The researchers plan to conduct more studies in order to see how long the mouthwash with the molecule continues to act on oral mucosa. The ability of an antimicrobial agent to retain its effectiveness in the mouth for an extended period is known in medicine as substantivity.

The compounds used in conventional disinfectants, such as chlorhexidine (which does not inactivate SARS-CoV-2), remain active in the mouth for eight to 12 hours. In the case of iron phthalocyanine, preliminary results suggest it adheres to oral mucosa and has a virucidal effect for up to two hours, with residual action in the oropharyngeal cavity.

“Because the molecule’s effect resembles that of oxygenated water but is produced locally in small amounts the whole time, its toxicity is insignificant,” Araki said.

The company that will commercialize the mouthwash and other oral hygiene products containing the molecule is adjusting the formulas to obtain registration with ANVISA, the national health surveillance agency and the body responsible for regulating medical drugs in Brazil.

If the products are approved, they can be used in adjuvant therapy, reducing viral load in the initial stage of infection while the immune system is preparing to produce antibodies and combat the virus.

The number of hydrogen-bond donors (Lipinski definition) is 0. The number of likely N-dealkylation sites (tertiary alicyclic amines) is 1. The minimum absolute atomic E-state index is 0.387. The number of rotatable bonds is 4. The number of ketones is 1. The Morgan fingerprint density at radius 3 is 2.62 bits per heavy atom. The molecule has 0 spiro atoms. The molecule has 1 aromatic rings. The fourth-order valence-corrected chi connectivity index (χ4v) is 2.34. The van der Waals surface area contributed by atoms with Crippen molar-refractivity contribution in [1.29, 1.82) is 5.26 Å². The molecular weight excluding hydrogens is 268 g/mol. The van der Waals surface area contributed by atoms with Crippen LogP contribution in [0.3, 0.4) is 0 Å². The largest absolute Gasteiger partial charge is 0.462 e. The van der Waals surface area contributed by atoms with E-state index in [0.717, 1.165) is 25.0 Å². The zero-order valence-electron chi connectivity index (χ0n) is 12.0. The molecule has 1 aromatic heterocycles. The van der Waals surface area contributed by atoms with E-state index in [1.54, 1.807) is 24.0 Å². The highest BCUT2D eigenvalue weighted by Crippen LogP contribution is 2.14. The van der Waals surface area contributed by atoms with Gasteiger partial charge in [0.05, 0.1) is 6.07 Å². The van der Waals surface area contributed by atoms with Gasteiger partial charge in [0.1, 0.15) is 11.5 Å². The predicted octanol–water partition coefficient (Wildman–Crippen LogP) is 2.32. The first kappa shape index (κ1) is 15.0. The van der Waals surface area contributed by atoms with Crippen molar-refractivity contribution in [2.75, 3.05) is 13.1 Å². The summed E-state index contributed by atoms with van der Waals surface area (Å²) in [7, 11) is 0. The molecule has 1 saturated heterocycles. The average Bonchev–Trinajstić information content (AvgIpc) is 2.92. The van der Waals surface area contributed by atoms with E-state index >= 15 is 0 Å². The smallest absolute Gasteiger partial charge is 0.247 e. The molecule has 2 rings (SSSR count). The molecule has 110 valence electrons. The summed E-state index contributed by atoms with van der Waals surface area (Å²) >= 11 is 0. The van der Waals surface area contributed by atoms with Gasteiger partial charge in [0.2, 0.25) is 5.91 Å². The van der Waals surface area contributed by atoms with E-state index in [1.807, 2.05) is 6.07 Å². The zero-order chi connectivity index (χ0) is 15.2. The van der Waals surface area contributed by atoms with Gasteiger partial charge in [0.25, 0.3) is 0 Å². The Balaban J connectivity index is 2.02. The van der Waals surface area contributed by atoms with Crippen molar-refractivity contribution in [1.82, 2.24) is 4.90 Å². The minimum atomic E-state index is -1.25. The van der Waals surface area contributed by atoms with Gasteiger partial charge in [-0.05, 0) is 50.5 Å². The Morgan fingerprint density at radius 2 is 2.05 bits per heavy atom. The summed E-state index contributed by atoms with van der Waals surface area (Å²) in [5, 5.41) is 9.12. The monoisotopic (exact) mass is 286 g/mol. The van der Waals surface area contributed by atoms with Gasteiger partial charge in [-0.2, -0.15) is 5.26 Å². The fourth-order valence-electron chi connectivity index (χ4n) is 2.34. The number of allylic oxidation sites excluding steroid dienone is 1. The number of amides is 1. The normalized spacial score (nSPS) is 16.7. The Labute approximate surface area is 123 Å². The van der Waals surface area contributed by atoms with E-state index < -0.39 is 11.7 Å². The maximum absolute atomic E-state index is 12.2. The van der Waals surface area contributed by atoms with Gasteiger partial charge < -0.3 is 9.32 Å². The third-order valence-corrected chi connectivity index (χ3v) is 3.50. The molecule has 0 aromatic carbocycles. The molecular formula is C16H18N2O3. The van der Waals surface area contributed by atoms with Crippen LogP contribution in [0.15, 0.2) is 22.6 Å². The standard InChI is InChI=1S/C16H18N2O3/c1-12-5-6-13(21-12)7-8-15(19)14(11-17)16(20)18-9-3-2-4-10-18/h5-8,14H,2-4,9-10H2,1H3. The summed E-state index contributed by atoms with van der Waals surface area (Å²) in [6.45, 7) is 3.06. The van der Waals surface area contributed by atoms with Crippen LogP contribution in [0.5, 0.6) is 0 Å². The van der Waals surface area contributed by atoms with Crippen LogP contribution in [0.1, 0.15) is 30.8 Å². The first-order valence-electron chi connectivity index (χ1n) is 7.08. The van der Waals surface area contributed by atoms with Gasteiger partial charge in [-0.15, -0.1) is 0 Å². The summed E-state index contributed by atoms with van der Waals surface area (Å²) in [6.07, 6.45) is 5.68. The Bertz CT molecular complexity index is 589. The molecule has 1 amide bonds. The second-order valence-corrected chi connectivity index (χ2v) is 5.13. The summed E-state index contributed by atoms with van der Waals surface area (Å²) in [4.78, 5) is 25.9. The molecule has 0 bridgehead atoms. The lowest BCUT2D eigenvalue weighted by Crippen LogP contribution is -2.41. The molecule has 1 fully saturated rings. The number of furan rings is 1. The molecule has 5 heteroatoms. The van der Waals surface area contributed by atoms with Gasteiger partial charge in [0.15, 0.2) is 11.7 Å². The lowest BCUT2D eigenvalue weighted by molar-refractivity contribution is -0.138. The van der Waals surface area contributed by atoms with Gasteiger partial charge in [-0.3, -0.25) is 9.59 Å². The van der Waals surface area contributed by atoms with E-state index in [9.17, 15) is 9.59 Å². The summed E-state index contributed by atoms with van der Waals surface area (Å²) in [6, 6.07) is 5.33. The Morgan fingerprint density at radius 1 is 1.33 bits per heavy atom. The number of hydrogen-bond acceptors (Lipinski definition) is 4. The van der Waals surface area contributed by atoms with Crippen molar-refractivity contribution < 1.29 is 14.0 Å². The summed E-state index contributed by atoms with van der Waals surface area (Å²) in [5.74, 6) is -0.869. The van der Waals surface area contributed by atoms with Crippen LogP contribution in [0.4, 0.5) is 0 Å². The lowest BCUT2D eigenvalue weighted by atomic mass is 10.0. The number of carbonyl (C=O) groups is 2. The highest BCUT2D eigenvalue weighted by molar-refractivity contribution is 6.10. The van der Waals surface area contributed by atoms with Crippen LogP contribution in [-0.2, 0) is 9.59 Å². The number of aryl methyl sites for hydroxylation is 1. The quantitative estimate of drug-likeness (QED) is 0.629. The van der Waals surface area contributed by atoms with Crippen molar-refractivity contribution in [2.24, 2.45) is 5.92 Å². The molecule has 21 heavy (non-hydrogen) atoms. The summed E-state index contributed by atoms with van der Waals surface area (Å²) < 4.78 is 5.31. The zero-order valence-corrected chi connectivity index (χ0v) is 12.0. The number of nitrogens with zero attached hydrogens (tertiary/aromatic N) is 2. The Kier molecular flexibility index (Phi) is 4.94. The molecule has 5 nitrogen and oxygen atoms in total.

“Reducing viral load slows down the infection and gives the immune system time to combat it. By the time viral load becomes higher in other tissues not reached by the mouthwash, the immune system will be sufficiently active,” Durigon said.

The Clinical, Cosmetic and Investigational Dentistry article “Virucidal activity of the antiseptic mouthwash and dental gel containing anionic phthalocyanine derivative: in vitro study” is at: www.dovepress.com/virucidal-activity-of-the-antiseptic-mouthwash-and-dental-gel-containi-peer-reviewed-fulltext-article-CCIDE

The Scientific Reports article “Beneficial effects of a mouthwash containing an antiviral phthalocyanine derivative on the length of hospital stay for COVID-19: randomized trial” is at: www.nature.com/articles/s41598-021-99013-5.